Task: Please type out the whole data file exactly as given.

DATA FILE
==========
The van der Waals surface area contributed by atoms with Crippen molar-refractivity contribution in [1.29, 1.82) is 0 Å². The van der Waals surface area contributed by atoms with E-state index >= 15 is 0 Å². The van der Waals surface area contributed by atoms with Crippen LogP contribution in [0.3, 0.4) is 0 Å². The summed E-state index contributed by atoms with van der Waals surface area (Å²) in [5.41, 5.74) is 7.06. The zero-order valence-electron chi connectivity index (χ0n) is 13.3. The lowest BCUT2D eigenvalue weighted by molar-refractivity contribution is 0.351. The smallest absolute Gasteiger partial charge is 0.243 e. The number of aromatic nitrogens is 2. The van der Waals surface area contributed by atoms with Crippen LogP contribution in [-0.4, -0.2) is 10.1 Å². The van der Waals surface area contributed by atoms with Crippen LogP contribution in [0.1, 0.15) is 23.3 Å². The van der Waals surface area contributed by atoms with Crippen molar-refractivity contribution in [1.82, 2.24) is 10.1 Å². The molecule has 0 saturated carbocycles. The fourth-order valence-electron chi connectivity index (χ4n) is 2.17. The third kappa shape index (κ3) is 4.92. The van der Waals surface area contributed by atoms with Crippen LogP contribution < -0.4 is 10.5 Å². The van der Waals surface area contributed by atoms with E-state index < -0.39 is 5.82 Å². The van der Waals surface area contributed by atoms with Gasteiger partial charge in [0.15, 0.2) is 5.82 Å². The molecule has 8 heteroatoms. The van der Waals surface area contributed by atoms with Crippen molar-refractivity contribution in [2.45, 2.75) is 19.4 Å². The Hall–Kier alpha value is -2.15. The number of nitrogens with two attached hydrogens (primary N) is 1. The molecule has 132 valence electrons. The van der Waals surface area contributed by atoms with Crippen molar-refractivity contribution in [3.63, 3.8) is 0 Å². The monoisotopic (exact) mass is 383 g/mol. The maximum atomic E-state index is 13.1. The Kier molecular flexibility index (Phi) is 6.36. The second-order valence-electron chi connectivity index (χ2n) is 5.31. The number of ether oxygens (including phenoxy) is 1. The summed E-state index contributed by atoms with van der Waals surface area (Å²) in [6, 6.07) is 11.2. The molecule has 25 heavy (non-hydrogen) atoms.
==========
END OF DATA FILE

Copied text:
The van der Waals surface area contributed by atoms with Crippen molar-refractivity contribution in [1.29, 1.82) is 0 Å². The van der Waals surface area contributed by atoms with E-state index >= 15 is 0 Å². The van der Waals surface area contributed by atoms with Crippen LogP contribution in [0.3, 0.4) is 0 Å². The summed E-state index contributed by atoms with van der Waals surface area (Å²) in [5.41, 5.74) is 7.06. The zero-order valence-electron chi connectivity index (χ0n) is 13.3. The lowest BCUT2D eigenvalue weighted by molar-refractivity contribution is 0.351. The smallest absolute Gasteiger partial charge is 0.243 e. The number of aromatic nitrogens is 2. The van der Waals surface area contributed by atoms with Crippen LogP contribution in [-0.4, -0.2) is 10.1 Å². The van der Waals surface area contributed by atoms with Crippen LogP contribution in [0.1, 0.15) is 23.3 Å². The van der Waals surface area contributed by atoms with Crippen molar-refractivity contribution in [1.82, 2.24) is 10.1 Å². The molecule has 0 saturated carbocycles. The fourth-order valence-electron chi connectivity index (χ4n) is 2.17. The third kappa shape index (κ3) is 4.92. The van der Waals surface area contributed by atoms with Crippen LogP contribution < -0.4 is 10.5 Å². The van der Waals surface area contributed by atoms with E-state index < -0.39 is 5.82 Å². The van der Waals surface area contributed by atoms with Gasteiger partial charge in [0.15, 0.2) is 5.82 Å². The molecule has 8 heteroatoms. The van der Waals surface area contributed by atoms with Crippen molar-refractivity contribution in [2.45, 2.75) is 19.4 Å². The Hall–Kier alpha value is -2.15. The number of nitrogens with two attached hydrogens (primary N) is 1. The molecule has 132 valence electrons. The van der Waals surface area contributed by atoms with Crippen molar-refractivity contribution in [3.63, 3.8) is 0 Å². The monoisotopic (exact) mass is 383 g/mol. The maximum atomic E-state index is 13.1. The Kier molecular flexibility index (Phi) is 6.36. The second-order valence-electron chi connectivity index (χ2n) is 5.31. The number of ether oxygens (including phenoxy) is 1. The summed E-state index contributed by atoms with van der Waals surface area (Å²) in [6, 6.07) is 11.2. The molecule has 25 heavy (non-hydrogen) atoms.